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6-Month Delay In Census Redistricting Data Could Throw Elections Into Chaos

A census supporter holds up a sign during a 2020 rally in  New York City.
A census supporter holds up a sign during a 2020 rally in New York City.

Updated at 7:08 p.m. ET

The 2020 census data needed for the redrawing of voting districts around the country are extremely delayed and now expected by Sept. 30.

A senior Democratic aide who was briefed by the Census Bureau on Friday, but not authorized to speak ahead of the bureau's planned public announcement, first confirmed the schedule change to NPR earlier on Friday.

Then, in a statement, the bureau said the timing shift allows it to "deliver complete and accurate redistricting data in a more timely fashion overall for the states," which are expected to receive the information at the same time rather than on a rolling basis as after past head counts.

Dogged by the coronavirus pandemic and the Trump administration's interference with the census schedule, the latest expected release date — six months past the March 31 legal deadline — could throw upcoming elections into chaos in states facing tight redistricting deadlines for Congress, as well as state and local offices.

In a press briefing Friday, James Whitehorne, the head of the bureau's redistricting office, said that if the agency completes its quality reviews earlier than expected, it would release the redistricting data earlier. But Whitehorne also said: "We don't anticipate finishing much before Sept. 30."

Redistricting experts say the later in September the data are delivered, the more states expected to have to scramble to finish drawing new maps in time for the 2022 elections.

Before the latest delay, first reported by The New York Times, was confirmed, the bureau had been signaling since April 2020 that states would likely receive redistricting data by the end of this July. But last month, the bureau tried to reset expectations to after July 30. The statistical agency, a bureau official explained, needed more time to run quality checks on duplicate and incomplete census responses.

Since counting ended in October, the bureau has been trying to sort through irregularities in records from college dormitories and other group living quarters, plus a higher than usual number of responses gathered without preassigned "Census ID" codes that help with matching addresses.

Delays in finishing this process, which started later than usual because of the pandemic, have resulted in a delicate situation. There's a tension between the bureau having enough time to produce accurate information and states and localities having to meet redistricting deadlines. And that could create ideal conditions for gerrymandering, says Kathay Feng, national redistricting director for Common Cause, a government watchdog group.

"There is a quiet conversation going on in legislatures right now about whether the delay actually might be a helpful game changer to allow them to pass midnight bills and do the dirty work outside of the scrutiny of the public," Feng says.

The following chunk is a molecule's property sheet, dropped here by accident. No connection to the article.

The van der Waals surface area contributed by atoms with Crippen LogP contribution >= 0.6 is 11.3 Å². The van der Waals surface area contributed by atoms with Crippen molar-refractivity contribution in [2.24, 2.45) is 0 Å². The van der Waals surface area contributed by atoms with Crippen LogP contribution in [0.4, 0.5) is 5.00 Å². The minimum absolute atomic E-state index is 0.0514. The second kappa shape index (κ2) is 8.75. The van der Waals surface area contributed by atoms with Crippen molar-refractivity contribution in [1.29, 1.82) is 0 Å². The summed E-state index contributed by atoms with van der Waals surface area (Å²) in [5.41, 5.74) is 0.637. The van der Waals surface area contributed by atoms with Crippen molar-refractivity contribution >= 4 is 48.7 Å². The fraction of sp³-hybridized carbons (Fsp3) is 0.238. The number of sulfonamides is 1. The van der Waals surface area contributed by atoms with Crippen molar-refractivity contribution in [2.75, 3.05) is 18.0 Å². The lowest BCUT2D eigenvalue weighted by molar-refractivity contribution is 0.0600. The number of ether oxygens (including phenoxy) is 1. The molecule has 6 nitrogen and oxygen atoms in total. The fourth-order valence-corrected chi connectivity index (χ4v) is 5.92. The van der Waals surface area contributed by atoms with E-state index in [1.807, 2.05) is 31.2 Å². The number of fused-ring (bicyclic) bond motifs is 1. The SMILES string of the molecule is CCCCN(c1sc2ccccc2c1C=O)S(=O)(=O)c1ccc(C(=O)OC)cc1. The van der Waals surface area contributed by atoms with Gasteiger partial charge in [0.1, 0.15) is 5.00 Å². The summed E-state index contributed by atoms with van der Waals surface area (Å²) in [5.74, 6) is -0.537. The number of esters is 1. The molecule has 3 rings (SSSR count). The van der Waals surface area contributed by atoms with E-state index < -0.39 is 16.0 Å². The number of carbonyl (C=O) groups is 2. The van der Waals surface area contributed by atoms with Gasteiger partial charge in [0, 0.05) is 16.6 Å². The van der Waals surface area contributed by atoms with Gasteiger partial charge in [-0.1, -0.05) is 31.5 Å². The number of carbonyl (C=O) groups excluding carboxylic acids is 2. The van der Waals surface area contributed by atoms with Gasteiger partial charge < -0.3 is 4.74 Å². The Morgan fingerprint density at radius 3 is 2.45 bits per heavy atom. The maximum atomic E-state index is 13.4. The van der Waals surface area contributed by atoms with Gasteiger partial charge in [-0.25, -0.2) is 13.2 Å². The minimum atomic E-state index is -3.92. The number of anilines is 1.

That "dirty work" could include using the time crunch as an excuse for rushing the approval of maps that benefit one political party over another or distort community representation — all while public hearings and other transparency efforts are shortchanged.

"We are heading into a redistricting cycle where it will be a bare-knuckle battle for control," Feng says. "Those who are in power are going to use every tool in the toolbox to try to eke out a win. And if that means passing gerrymandered maps in the dead of night, they're going to do it."

In a report released Thursday, Michael Li, a senior counsel at the Brennan Center for Justice at New York University School of Law, warned that redistricting after the 2020 census could be "the most challenging in recent history."

Some states, however, have been planning ahead. Last summer, the California Supreme Court granted extensions to deadlines for finalizing redistricting maps. And in November, voters in New Jersey approved a referendum to amend the state's constitution so that the drawing of new voting maps can be delayed by two years.

The bureau has also pushed back the release of new state population counts that determine each state's new share of 435 seats in the House of Representatives and the Electoral College. Those numbers are now expected sometime within the range of April 16-30.

Democratic Sen. Brian Schatz of Hawaii, along with Sens. Lisa Murkowski and Dan Sullivan, both Republicans from Alaska, announced Friday they plan to introduce a new Senate bill that formally extends the legal reporting deadlines for census results.

"The Census Bureau should take all the time it needs to report its data and make sure every person is counted as mandated by the Constitution," Schatz said in a statement. "Our bill would extend these statutory deadlines and ensure that we get a fair, accurate count."

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